Şerife Tekin, PhD, assistant professor at the Center for Bioethics and Humanities at SUNY Upstate Medical University, who was not involved in the study, told Medical News Today that, while the placebo effect may have something to do with XR-BA’s positive mental health impact, it is still worth investigating further.

“We do know,” said Tekin, “both from research and patients’ first-person reports, that active engagement in one’s own recovery process strengthens patients’ agency and feelings of control and command over their environments and lives.”

After sometimes-challenging training in the navigation of a VR world, the individuals receiving XR-BA treatment were presented a wide range of engaging activities.

These included playing a magical board game, practicing games of mastery, solving clue-based puzzles, dancing to music, and having the opportunity to “play” mini-golf by themselves or with others.

Tekin suggested XR-BA may be “an antidote to what depression makes one feel like.”

“Usually, the individual withdraws from previously enjoyed activities, and is more isolated from their community, and there is a state of almost non-action,” she said.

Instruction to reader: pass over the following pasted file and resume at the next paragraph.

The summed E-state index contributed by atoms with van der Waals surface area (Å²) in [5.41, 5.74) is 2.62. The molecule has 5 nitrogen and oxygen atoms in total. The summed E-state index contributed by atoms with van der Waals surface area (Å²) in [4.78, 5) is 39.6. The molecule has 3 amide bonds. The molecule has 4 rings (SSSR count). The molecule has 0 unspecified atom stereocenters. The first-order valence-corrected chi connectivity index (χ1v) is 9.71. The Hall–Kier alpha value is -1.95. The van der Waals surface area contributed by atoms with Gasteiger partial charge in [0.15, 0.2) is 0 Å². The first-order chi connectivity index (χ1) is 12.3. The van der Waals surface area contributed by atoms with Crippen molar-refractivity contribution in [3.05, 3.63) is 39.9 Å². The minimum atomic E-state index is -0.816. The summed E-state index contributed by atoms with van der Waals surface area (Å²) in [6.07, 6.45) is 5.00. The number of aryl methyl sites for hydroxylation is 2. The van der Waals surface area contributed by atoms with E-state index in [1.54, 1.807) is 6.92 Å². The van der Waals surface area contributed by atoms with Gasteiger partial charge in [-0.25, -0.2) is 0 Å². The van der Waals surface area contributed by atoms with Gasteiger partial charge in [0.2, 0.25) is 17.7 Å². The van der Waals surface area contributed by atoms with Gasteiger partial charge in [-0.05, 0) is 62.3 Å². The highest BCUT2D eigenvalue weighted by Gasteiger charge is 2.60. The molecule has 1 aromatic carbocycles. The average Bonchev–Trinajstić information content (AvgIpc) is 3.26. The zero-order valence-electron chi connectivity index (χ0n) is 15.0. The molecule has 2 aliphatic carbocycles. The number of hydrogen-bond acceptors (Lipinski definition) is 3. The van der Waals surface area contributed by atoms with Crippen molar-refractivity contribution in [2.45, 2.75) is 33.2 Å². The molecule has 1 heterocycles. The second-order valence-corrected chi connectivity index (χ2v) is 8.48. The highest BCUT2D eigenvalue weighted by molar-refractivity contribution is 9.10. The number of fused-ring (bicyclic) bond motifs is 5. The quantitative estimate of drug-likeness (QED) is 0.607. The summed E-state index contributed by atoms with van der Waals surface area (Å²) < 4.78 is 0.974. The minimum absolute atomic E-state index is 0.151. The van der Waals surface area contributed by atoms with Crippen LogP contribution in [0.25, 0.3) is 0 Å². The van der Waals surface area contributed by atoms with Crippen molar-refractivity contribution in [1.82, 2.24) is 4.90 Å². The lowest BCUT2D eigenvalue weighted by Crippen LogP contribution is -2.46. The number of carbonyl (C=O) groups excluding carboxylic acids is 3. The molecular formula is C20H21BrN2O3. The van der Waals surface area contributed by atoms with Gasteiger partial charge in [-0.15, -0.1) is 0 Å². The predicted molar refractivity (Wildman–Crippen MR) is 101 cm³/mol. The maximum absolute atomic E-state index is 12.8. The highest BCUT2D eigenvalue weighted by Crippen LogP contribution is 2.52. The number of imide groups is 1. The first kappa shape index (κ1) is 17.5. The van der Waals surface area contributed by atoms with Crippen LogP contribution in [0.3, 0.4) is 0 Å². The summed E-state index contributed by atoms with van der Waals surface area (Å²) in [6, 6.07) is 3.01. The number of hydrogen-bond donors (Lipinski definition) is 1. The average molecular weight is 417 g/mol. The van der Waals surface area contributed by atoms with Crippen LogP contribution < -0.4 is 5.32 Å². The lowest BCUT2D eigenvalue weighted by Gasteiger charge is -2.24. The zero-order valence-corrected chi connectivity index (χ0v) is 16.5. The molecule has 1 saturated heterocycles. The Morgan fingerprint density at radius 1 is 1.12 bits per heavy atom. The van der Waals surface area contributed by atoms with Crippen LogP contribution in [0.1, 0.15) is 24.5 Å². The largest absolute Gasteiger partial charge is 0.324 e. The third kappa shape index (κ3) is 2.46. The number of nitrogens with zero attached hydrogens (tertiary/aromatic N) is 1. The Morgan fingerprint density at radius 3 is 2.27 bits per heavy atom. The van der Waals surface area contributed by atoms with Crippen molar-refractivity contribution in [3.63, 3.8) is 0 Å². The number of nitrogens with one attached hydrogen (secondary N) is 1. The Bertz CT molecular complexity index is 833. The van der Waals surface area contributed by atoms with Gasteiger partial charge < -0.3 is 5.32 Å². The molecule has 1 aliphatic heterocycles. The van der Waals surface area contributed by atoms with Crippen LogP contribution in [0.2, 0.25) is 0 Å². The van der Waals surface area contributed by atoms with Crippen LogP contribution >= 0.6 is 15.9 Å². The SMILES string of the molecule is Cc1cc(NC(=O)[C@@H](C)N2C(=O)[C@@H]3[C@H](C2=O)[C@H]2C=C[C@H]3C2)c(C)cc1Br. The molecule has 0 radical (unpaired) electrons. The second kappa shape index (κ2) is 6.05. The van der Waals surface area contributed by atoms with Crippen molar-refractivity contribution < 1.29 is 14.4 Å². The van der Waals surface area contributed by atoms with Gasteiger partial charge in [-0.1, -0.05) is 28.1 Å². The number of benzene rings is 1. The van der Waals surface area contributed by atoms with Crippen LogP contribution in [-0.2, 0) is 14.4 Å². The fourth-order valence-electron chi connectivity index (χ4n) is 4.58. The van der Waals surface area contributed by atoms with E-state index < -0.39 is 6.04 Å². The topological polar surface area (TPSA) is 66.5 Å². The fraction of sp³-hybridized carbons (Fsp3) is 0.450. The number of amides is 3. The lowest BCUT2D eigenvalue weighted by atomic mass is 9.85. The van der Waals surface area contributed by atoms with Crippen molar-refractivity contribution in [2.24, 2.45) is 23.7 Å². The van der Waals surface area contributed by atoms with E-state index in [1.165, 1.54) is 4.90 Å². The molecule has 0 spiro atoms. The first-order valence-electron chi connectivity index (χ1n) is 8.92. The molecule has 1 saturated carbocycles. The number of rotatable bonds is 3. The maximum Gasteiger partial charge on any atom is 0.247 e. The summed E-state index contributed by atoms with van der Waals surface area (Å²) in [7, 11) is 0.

However, in this study participants “may have felt energized, entertained and — most importantly — felt like they are in charge while physically pushing buttons to play a game,” Tekin surmised. “This may have contributed to the effectiveness of VR.”

“Psychiatry has a history of being extremely excited about one new form of intervention, putting so much hope into it,” said Tekin, “investing all the research funds and efforts on that intervention, only to be disappointed later.”

“We do have research and plenty of testimonial evidence,” Tekin pointed out, “that shows that when it comes to mental disorders, a mix of different interventions have a better chance of enabling the patient to deal with their disorders rather than one.”

“This is primarily because human selves are complex, and it is hard to find one intervention that works for everyone,” she added.

While it may be plausible to add XR-BA to the list of therapies above, it is important, the expert noted, to “move with caution and make sure that the patient is given the opportunity to use multiple kinds of treatments to find what best works for them.”

Encouragingly, there has been previous research regarding the use of VR for people with post-traumatic stress disorder (PTSD).

“In these studies, the scenes and episodes that have had a traumatic impact on the veteran get simulated in VR in a more controlled environment,” reported Tekin. “This [provides] the veteran exposure to the trauma-generating event, but [also to] feel more in charge, as they can stop the VR at any moment.”

Tekin added that she believes the new study’s investigation has promise “as long as we make sure that patients receive these kinds of novel interventions on top of their regular treatments.”